This information is designed to offer some ideas on the ways in which you can help to support and enrich your daughter’s education through home learning. The ideas are intended as a resource for you to use as and when they are appropriate.
At The Holt we encourage all of our students to be:
• independent learners; able to take responsibility for their own learning
• active learners who participate fully in the learning process
• progressive learners, who use their knowledge to make links with new ideas
• creative and original thinkers.
We believe that you, as parents/guardians, are a vital part of your daughter’s learning and we value your support and involvement.
How is home learning set?
The aim of all home learning is to promote higher levels of achievement for all students and home learning is designed to meet individual needs.
Home learning is set on a regular basis throughout the school and can take on a variety of forms. These include practice exercises, completion of classwork, extended writing, learning, reading and researching. As students move through the school home learning may be set over a longer period of time; this develops your daughter’s independent study skills. The school recognises the importance of home learning in developing student learning. Home learning requires self-discipline and the school has a clear expectation that it will be completed by the deadline set. Home learning should therefore be a priority for every student. There are follow-up strategies in place in each subject area and consequences will be applied, if necessary. Parents often ask for guidance about ways in which they can help support their daughter.
Good Home Learning Routines - click on this link for some advice.
Some subjects will set regular home learning tasks each week. These are Maths (twice a week), English (twice a week), Languages (once a week per language), Art (once a week), ICT (once a fortnight for Year 8), and Technology (once a fortnight for Food, D&T and Textiles in Y7 and once a fortnight for Food and Textiles in Year 8 and once a week for D&T in Year 8.). Each task should take about 20 minutes in Year 7, 30 minutes in Year 8 and 40 minutes in Year 9.
In Year 9 English, Maths, Science and ICT set home learning for Year 9 in line with KS4 requirements when the GCSE courses start. (In the Spring Term for the first three, and September for ICT).
In total we recommend
Year 7 1 - 1.5 hours of home learning on average Monday to Thursday and 1-1.5 hours over the weekend.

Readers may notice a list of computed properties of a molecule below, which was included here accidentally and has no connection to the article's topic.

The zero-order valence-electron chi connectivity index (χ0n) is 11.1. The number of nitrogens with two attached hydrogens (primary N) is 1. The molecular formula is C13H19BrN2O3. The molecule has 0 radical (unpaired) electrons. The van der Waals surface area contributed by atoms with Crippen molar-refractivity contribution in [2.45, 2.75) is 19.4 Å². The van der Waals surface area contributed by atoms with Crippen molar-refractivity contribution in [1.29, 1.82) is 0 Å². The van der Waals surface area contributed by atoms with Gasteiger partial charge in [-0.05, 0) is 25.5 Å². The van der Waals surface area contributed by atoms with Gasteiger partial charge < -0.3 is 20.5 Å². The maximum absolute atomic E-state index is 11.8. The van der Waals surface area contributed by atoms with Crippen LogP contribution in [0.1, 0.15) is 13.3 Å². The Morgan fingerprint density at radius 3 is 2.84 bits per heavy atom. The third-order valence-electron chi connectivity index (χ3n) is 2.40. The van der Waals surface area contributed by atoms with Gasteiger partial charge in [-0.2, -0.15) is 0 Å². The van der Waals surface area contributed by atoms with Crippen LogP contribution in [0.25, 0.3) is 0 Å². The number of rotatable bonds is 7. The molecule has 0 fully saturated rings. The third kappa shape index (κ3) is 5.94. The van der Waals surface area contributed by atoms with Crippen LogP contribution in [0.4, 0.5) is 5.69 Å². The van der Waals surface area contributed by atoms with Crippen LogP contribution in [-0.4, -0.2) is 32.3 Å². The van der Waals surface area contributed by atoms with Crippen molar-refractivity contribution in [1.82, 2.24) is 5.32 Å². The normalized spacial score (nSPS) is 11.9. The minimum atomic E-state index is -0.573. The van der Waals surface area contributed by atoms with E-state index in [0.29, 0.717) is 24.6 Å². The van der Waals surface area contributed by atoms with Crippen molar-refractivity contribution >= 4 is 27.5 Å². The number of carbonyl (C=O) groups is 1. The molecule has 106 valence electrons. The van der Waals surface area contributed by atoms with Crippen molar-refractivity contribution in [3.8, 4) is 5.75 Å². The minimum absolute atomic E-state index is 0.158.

Year 8 1.5 hours of home learning on average Monday to Thursday and 1.5 - 2 hours over the weekend.
Year 9 1.5 - 2 hours per evening for Year 9 and 2 hours over the weekend.
If home learning is consistently taking your daughter longer than specified, proving to be an unreasonable burden or if the workload seems consistently light in any subject area please get in touch with your daughter’s Head of Year by email, letter or telephone.
Home learning projects will be marked within two weeks of the deadline date in the majority of cases.
Consequences for students who don't meet the deadline date
Students who do not complete the home learning project on the deadline day must hand in what they have completed. They will be set a department lunchtime detention the following Monday after the deadline date and subsequent detentions that week until home learning project is complete to a satisfactory standard.
Key Stage 4 (Years 10 and 11)
Students will be set home learning in lessons. As a guide students on average should be spending 2-2.5 hours each evening Monday to Thursday and 3-4 hours
over the weekend.
Education is a lifelong learning process that should be fostered both in and out of school; in this way, your daughter will become a lifelong learner. Activities that will support this process of “learning how to learn” include:
• Visits – a wide range including theatre, concerts, exhibitions, sports events, careers conventions
• Wider reading, including newspapers, magazines, specialist magazines, fiction and non-fiction books
• Encouraging use of research skills, including dictionaries, encyclopaedias, Internet, public libraries
• Encouraging the development of a wide vocabulary
• Encouraging the development of numerical skills in everyday life
• Supporting the learning process by discussing different ways of approaching tasks
• Debating and discussing topical issues that reflect key events in the world today.